Understanding Political Change: The British Voter, 1964-1987
The central concern of Understanding Political Change is to explore the social and political sources of electoral change in Britain. From the Labour successes of the 1960s through the reemergence of the Liberals as a national force in 1974 and the rise and fall of the SDP to the potential emergence of the Green Party in the 1990s, Dr Heath and his collaborators chart the continually changing mould of British politics. Questions of the greater volatility of a more sophisticated electorate, of new cleavages in society replacing those based on social class, of the Conservative government's deliberate and inadvertent interventions to shape the emerging social structure, and of the influence which the political parties have been able to exert on public attitudes are all addressed with reference to data from the election surveys carried out after each general election since 1964.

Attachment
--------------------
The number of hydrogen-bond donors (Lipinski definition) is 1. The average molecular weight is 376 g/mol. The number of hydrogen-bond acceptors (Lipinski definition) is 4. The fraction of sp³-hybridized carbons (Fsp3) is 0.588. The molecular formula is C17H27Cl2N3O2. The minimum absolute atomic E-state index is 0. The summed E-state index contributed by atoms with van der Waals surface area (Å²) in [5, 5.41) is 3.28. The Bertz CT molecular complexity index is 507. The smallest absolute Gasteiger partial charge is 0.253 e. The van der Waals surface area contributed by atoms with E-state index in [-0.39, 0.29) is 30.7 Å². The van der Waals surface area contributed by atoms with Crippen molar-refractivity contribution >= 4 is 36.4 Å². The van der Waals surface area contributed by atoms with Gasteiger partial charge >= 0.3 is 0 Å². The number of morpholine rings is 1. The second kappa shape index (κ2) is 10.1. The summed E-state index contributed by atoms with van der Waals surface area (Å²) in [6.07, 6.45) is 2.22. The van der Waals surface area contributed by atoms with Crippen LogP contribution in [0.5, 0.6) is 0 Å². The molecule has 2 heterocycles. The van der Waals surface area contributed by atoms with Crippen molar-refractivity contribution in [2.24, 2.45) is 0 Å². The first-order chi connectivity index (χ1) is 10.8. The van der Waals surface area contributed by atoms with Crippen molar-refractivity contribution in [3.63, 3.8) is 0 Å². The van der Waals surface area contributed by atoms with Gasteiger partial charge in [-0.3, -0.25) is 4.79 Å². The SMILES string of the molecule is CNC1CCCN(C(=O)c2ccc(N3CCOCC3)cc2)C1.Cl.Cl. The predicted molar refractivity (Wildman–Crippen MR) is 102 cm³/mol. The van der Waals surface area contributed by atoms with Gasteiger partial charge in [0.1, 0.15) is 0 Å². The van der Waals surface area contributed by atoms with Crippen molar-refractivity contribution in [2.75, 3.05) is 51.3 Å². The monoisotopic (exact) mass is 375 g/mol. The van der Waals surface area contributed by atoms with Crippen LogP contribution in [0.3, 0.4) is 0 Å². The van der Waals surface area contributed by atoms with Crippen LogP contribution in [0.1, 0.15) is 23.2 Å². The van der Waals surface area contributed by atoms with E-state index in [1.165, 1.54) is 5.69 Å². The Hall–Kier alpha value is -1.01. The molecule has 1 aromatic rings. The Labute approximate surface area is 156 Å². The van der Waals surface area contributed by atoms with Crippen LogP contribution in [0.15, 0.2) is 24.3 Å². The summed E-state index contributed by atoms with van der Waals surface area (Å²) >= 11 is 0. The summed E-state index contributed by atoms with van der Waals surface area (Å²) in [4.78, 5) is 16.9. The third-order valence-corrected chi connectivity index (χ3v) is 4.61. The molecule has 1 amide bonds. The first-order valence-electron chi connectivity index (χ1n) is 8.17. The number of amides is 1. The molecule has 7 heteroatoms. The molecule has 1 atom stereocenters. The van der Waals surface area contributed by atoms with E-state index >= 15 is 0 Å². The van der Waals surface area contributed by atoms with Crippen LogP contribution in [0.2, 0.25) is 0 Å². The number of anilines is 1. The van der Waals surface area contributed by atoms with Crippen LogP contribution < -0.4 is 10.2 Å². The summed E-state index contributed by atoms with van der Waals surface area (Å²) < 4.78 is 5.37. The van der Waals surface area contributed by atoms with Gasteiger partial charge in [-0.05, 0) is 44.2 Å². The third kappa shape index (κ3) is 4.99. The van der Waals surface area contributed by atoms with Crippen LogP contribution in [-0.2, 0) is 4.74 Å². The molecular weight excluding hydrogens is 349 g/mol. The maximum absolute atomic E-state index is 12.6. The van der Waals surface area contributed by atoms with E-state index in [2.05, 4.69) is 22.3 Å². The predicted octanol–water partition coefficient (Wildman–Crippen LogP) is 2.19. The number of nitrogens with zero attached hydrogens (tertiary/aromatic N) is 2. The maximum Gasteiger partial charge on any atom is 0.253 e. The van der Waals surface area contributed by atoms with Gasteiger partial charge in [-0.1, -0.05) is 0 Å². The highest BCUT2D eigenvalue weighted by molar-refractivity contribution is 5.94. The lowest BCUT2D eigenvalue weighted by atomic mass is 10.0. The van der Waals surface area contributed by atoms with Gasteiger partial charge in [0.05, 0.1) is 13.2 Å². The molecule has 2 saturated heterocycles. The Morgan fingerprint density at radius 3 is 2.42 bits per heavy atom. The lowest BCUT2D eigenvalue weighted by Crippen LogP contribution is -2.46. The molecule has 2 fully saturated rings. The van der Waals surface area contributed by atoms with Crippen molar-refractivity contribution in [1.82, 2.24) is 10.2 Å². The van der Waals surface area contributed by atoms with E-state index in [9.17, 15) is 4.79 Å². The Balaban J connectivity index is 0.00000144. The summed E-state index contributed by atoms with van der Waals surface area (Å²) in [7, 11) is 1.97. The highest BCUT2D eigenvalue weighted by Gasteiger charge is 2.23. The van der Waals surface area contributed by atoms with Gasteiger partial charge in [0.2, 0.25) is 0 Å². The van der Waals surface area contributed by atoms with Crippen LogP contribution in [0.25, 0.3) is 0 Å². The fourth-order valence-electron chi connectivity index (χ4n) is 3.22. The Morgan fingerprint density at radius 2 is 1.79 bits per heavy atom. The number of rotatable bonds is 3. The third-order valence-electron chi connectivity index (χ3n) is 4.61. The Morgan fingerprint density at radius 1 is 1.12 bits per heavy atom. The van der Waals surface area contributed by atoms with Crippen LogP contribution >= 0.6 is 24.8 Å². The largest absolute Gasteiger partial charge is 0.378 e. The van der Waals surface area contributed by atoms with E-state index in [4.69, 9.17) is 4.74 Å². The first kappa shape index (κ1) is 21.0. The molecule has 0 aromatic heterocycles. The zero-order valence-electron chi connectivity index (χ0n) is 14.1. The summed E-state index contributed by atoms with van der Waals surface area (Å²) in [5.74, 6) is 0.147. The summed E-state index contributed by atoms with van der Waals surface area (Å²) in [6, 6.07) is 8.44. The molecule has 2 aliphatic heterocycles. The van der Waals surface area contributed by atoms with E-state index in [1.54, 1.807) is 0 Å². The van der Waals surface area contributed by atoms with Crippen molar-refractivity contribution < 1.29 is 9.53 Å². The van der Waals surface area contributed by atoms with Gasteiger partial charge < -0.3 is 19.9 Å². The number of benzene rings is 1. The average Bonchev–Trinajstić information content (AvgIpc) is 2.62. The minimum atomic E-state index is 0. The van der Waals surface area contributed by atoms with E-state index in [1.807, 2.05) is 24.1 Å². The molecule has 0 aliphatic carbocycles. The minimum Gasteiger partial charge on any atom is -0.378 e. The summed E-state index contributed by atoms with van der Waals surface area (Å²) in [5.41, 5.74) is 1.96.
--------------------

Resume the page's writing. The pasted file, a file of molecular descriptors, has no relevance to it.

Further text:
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1987 cross-section survey Alliance analysis asked associated attitudes become Britain British changes chapter class voting CODE COLUMN comes closest Common Market Conservative Conservative Labour controls council course Crewe decline earlier economic effect election electorate estimates evidence example expected explain figures give groups higher housing identification important included income increased interests interview issues Labour party largely Left less Liberal living look major Market measure membership middle moved nuclear October origins overall panel particular pattern period points policies political position preferred proportion purchase question ratio reasons regional relationship relative religion respondents Right salariat sample scale sector share shows significant social Source standard suggest tactical voting tend theory tick trade union trends unemployed unemployment variables views volatility voters voting voting behaviour welfare